JEFFERSON CITY, Mo. (AP) — A Missouri judge on Friday ordered a redistricting measure to be knocked off the November ballot, a win for Republican critics of the proposal to tie state legislative seats to…
JEFFERSON CITY, Mo. (AP) — A Missouri judge on Friday ordered a redistricting measure to be knocked off the November ballot, a win for Republican critics of the proposal to tie state legislative seats to the parties’ share of the statewide vote.
Cole County Circuit Judge Daniel Green ruled that the ballot initiative unconstitutionally addresses multiple topics and directed the secretary of state to remove it from the Nov. 6 ballot.
Green wrote in his ruling that the range of issues in the petition “do not relate to — and are not properly connected with — any readily identifiable and reasonably narrow central purpose.” He said the roughly 20 changes in the measure relate to both redistricting and to ethics and campaign finance rules.
Chuck Hatfield, an attorney for the campaign pushing the measure, says the group will appeal.
The proposal by Clean Missouri would replace Missouri’s system for drawing state legislative districts with a model designed to have the number of seats won by each party reflect the parties’ share of the statewide vote in previous elections for president, governor and U.S. senator, where Democrats typically run closer to Republicans. Criteria such as compact and contiguous districts that keep communities together would carry a lower priority.
Republicans currently hold commanding majorities in the Missouri House and Senate, with Democrats primarily relegated to representing residents in the state’s largest cities.
The measure also would limit lobbyist gifts to lawmakers to $5, slightly lower Missouri’s campaign contribution limits for legislative candidates, bar them from raising political money on state property, alter the waiting period for ex-lawmakers to become lobbyists and make lawmakers subject to the state open-records law.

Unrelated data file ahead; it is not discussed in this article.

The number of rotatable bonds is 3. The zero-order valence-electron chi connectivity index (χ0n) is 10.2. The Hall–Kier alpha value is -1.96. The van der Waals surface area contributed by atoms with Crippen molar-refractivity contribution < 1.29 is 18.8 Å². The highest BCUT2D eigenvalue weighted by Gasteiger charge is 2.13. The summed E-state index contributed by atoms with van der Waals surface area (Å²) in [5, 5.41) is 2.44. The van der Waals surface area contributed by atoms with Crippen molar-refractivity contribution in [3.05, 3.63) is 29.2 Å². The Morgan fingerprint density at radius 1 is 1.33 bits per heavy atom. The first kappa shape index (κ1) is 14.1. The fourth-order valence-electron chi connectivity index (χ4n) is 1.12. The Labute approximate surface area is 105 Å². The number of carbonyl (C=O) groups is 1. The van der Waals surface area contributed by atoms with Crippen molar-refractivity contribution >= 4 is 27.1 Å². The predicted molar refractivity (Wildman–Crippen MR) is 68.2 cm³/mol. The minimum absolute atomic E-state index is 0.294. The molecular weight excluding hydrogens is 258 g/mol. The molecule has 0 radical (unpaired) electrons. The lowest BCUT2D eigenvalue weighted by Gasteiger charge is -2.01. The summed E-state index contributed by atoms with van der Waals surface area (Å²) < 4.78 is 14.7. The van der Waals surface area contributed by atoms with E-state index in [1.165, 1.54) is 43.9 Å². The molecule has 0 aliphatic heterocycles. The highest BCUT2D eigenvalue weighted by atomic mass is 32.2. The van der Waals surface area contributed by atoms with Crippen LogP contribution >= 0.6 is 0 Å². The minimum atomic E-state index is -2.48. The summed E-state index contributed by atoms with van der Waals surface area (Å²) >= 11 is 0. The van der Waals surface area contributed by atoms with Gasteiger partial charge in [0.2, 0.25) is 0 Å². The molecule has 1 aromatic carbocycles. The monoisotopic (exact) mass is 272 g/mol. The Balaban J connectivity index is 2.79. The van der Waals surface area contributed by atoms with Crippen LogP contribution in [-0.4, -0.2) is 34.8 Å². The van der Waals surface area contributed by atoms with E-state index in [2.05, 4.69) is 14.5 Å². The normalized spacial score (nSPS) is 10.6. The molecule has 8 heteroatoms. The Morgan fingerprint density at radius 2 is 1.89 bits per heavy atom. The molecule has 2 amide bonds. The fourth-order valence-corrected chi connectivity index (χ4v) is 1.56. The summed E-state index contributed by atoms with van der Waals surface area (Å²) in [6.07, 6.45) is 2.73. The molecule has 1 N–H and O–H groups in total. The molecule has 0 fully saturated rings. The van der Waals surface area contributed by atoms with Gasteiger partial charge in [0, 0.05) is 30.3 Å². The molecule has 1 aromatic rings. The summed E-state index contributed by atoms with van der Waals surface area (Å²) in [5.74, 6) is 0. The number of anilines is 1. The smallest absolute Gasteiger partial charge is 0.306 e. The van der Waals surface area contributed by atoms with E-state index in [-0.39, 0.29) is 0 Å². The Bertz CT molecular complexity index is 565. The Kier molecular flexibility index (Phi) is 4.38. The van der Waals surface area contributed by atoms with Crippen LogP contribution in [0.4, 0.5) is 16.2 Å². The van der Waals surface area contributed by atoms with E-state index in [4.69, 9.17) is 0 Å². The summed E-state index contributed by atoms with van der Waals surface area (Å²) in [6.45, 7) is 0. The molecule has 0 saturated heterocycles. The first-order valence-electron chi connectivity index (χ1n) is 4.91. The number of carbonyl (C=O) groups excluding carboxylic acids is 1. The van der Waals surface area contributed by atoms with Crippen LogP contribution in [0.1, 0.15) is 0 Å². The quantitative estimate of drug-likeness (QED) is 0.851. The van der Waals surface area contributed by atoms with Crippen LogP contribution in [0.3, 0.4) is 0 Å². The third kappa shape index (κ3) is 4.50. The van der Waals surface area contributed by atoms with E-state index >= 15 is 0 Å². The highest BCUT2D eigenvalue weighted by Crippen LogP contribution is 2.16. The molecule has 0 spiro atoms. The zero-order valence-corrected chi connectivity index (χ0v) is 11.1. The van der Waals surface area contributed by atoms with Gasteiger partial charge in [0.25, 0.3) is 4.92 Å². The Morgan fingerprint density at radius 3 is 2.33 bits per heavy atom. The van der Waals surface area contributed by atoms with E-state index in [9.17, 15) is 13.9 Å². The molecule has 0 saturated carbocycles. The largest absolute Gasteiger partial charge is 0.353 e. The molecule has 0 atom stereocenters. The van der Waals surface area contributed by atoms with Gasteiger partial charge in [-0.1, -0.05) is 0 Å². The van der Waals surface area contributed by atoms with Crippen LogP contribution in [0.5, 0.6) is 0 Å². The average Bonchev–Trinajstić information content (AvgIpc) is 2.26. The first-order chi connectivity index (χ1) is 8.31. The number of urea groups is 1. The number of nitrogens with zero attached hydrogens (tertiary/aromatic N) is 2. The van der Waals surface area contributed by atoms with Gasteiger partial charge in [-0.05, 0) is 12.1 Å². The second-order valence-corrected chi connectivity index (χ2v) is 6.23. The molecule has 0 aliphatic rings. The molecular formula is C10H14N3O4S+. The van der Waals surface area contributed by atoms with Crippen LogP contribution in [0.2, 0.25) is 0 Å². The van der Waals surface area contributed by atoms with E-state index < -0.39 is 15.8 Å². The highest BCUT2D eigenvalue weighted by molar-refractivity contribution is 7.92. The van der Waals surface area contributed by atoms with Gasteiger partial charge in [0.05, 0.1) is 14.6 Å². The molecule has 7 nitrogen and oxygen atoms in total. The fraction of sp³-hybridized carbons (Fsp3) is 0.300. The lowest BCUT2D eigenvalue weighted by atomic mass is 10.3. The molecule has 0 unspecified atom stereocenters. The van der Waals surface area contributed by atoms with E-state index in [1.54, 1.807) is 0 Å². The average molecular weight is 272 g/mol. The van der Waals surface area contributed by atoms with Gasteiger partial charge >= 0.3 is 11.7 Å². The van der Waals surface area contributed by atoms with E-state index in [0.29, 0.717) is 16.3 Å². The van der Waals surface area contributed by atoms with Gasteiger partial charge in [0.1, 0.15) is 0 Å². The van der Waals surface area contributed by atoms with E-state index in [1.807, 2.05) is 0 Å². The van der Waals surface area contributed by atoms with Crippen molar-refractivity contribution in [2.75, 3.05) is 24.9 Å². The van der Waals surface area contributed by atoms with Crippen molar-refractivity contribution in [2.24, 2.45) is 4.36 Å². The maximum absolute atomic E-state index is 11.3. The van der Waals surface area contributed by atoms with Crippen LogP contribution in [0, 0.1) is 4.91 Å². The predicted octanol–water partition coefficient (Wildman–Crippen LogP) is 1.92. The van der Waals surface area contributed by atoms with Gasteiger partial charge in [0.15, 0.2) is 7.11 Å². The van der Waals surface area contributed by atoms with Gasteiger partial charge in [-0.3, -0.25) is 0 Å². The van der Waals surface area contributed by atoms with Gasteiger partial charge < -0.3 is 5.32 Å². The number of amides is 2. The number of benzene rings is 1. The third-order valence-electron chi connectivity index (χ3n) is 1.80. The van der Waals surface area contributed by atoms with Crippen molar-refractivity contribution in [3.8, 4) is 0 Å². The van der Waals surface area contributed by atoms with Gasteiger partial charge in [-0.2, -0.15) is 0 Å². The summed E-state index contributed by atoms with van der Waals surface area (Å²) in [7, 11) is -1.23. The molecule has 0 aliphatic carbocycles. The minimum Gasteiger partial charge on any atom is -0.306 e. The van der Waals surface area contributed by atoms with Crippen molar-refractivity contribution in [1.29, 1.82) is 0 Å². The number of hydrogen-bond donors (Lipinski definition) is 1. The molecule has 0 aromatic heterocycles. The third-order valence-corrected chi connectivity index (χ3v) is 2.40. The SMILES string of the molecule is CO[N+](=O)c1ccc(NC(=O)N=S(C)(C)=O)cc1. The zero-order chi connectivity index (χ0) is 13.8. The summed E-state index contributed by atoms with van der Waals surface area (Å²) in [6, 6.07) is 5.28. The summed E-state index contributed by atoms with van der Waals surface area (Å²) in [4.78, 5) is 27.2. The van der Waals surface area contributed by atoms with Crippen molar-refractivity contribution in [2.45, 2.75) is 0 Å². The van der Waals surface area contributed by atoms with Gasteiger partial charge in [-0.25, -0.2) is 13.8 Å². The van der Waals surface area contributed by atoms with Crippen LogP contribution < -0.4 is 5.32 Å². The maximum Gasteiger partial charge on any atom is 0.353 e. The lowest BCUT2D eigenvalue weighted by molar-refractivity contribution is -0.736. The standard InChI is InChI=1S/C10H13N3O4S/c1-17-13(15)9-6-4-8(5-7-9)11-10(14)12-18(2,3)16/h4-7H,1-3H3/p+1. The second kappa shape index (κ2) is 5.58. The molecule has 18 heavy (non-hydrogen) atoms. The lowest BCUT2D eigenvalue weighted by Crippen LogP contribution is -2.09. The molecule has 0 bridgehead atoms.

Lawyers for the initiative’s sponsors and GOP Attorney General Josh Hawley, whose office is legally responsible for defending ballot measures, had argued in court last month that its various provisions all have a single focus on the Legislature.
“We have always thought that this legal matter would be decided at the Appeals Court level,” Hatfield said. “This is a speed bump, but the law is on our side, the people are on our side, and Amendment 1 will be passed in November to clean up Missouri politics.”
Missouri Republican Party spokesman Chris Nuelle in a Friday statement applauded the ruling, claiming the redistricting would unfairly benefit Democrats.
“From the beginning, Clean Missouri has used the guise of ethics reform and sleek marketing to distract Missourians from their real aim: radically redistricting Missouri to solely benefit liberal Democrats,” he said.
Although some Republicans support it, including former U.S. Sen. John Danforth, the campaign for the Missouri initiative is run by a Democratic consultant and has received big checks from groups that typically back Democrats, including unions and an entity linked to the philanthropic network of liberal billionaire George Soros.